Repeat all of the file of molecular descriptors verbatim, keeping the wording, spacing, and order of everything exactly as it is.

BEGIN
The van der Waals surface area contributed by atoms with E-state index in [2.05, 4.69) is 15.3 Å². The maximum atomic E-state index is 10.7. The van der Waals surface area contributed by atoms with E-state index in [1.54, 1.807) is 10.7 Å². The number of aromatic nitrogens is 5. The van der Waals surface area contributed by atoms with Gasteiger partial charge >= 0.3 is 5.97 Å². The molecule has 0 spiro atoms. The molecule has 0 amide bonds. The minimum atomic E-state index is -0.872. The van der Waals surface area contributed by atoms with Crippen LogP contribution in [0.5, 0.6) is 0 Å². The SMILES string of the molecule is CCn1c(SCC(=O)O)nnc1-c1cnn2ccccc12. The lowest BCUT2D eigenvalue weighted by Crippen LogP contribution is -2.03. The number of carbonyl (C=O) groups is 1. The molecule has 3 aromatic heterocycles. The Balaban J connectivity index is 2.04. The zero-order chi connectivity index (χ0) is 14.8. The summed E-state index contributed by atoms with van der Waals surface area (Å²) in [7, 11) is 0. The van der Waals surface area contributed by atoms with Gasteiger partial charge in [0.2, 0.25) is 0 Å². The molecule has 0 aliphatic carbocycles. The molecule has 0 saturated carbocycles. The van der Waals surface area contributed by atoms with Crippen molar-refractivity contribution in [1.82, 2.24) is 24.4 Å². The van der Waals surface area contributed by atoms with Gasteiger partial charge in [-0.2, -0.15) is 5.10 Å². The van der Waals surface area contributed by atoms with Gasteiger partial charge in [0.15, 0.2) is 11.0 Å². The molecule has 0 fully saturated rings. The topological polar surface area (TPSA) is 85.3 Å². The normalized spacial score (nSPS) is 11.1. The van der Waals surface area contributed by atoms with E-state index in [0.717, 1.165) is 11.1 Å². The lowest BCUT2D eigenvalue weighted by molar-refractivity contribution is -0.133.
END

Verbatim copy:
The van der Waals surface area contributed by atoms with E-state index in [2.05, 4.69) is 15.3 Å². The maximum atomic E-state index is 10.7. The van der Waals surface area contributed by atoms with E-state index in [1.54, 1.807) is 10.7 Å². The number of aromatic nitrogens is 5. The van der Waals surface area contributed by atoms with Gasteiger partial charge >= 0.3 is 5.97 Å². The molecule has 0 spiro atoms. The molecule has 0 amide bonds. The minimum atomic E-state index is -0.872. The van der Waals surface area contributed by atoms with Crippen LogP contribution in [0.5, 0.6) is 0 Å². The SMILES string of the molecule is CCn1c(SCC(=O)O)nnc1-c1cnn2ccccc12. The lowest BCUT2D eigenvalue weighted by Crippen LogP contribution is -2.03. The number of carbonyl (C=O) groups is 1. The molecule has 3 aromatic heterocycles. The Balaban J connectivity index is 2.04. The zero-order chi connectivity index (χ0) is 14.8. The summed E-state index contributed by atoms with van der Waals surface area (Å²) in [7, 11) is 0. The van der Waals surface area contributed by atoms with Gasteiger partial charge in [0.2, 0.25) is 0 Å². The molecule has 0 aliphatic carbocycles. The molecule has 0 saturated carbocycles. The van der Waals surface area contributed by atoms with Crippen molar-refractivity contribution in [1.82, 2.24) is 24.4 Å². The van der Waals surface area contributed by atoms with Gasteiger partial charge in [-0.2, -0.15) is 5.10 Å². The van der Waals surface area contributed by atoms with Gasteiger partial charge in [0.15, 0.2) is 11.0 Å². The molecule has 0 fully saturated rings. The topological polar surface area (TPSA) is 85.3 Å². The normalized spacial score (nSPS) is 11.1. The van der Waals surface area contributed by atoms with E-state index in [0.717, 1.165) is 11.1 Å². The lowest BCUT2D eigenvalue weighted by molar-refractivity contribution is -0.133.